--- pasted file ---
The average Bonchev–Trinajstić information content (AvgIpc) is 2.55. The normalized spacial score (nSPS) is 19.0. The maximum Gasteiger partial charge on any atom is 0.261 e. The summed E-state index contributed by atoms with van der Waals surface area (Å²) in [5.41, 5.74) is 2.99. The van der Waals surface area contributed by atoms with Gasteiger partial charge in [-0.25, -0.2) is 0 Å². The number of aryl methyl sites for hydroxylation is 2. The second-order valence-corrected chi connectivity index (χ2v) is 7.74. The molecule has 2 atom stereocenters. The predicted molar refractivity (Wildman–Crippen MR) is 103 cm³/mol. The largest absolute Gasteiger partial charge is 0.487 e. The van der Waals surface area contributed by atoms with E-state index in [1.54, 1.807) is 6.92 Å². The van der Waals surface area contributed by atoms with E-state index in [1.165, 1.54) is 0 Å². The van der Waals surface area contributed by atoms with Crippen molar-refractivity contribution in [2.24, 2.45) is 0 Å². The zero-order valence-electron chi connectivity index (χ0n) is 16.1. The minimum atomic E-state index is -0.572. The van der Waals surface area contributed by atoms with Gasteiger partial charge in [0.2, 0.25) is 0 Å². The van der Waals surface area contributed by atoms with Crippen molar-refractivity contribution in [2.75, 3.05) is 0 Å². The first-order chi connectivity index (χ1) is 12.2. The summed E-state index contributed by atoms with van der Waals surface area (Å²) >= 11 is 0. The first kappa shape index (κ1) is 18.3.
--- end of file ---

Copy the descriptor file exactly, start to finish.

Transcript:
The average Bonchev–Trinajstić information content (AvgIpc) is 2.55. The normalized spacial score (nSPS) is 19.0. The maximum Gasteiger partial charge on any atom is 0.261 e. The summed E-state index contributed by atoms with van der Waals surface area (Å²) in [5.41, 5.74) is 2.99. The van der Waals surface area contributed by atoms with Gasteiger partial charge in [-0.25, -0.2) is 0 Å². The number of aryl methyl sites for hydroxylation is 2. The second-order valence-corrected chi connectivity index (χ2v) is 7.74. The molecule has 2 atom stereocenters. The predicted molar refractivity (Wildman–Crippen MR) is 103 cm³/mol. The largest absolute Gasteiger partial charge is 0.487 e. The van der Waals surface area contributed by atoms with E-state index in [1.54, 1.807) is 6.92 Å². The van der Waals surface area contributed by atoms with E-state index in [1.165, 1.54) is 0 Å². The van der Waals surface area contributed by atoms with Crippen molar-refractivity contribution in [2.24, 2.45) is 0 Å². The zero-order valence-electron chi connectivity index (χ0n) is 16.1. The minimum atomic E-state index is -0.572. The van der Waals surface area contributed by atoms with Gasteiger partial charge in [0.2, 0.25) is 0 Å². The van der Waals surface area contributed by atoms with Crippen molar-refractivity contribution in [2.75, 3.05) is 0 Å². The first-order chi connectivity index (χ1) is 12.2. The summed E-state index contributed by atoms with van der Waals surface area (Å²) >= 11 is 0. The first kappa shape index (κ1) is 18.3.